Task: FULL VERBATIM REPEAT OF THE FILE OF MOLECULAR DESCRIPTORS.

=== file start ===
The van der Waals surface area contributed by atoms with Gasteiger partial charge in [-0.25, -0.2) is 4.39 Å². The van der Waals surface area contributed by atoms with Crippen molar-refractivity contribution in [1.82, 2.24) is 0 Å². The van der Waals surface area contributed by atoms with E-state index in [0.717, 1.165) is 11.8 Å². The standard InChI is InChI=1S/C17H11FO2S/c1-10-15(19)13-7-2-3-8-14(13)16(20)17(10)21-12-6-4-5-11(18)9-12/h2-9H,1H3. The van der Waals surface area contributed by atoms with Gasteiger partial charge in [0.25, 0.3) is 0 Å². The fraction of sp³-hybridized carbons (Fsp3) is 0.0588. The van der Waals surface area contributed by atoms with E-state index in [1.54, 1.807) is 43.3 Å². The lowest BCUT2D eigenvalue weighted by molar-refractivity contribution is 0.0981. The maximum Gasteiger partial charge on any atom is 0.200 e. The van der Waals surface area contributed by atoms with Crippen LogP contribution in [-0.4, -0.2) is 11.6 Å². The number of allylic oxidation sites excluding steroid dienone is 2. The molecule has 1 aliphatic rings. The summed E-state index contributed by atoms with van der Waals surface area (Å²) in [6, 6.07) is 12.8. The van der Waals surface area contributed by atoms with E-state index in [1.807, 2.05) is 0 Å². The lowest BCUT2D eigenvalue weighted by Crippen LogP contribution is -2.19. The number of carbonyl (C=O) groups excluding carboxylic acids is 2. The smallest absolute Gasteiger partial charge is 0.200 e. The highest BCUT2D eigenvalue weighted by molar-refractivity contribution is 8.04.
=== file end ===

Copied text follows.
The van der Waals surface area contributed by atoms with Gasteiger partial charge in [-0.25, -0.2) is 4.39 Å². The van der Waals surface area contributed by atoms with Crippen molar-refractivity contribution in [1.82, 2.24) is 0 Å². The van der Waals surface area contributed by atoms with E-state index in [0.717, 1.165) is 11.8 Å². The standard InChI is InChI=1S/C17H11FO2S/c1-10-15(19)13-7-2-3-8-14(13)16(20)17(10)21-12-6-4-5-11(18)9-12/h2-9H,1H3. The van der Waals surface area contributed by atoms with Gasteiger partial charge in [0.25, 0.3) is 0 Å². The fraction of sp³-hybridized carbons (Fsp3) is 0.0588. The van der Waals surface area contributed by atoms with E-state index in [1.54, 1.807) is 43.3 Å². The lowest BCUT2D eigenvalue weighted by molar-refractivity contribution is 0.0981. The maximum Gasteiger partial charge on any atom is 0.200 e. The van der Waals surface area contributed by atoms with Crippen LogP contribution in [-0.4, -0.2) is 11.6 Å². The number of allylic oxidation sites excluding steroid dienone is 2. The molecule has 1 aliphatic rings. The summed E-state index contributed by atoms with van der Waals surface area (Å²) in [6, 6.07) is 12.8. The van der Waals surface area contributed by atoms with E-state index in [1.807, 2.05) is 0 Å². The lowest BCUT2D eigenvalue weighted by Crippen LogP contribution is -2.19. The number of carbonyl (C=O) groups excluding carboxylic acids is 2. The smallest absolute Gasteiger partial charge is 0.200 e. The highest BCUT2D eigenvalue weighted by molar-refractivity contribution is 8.04.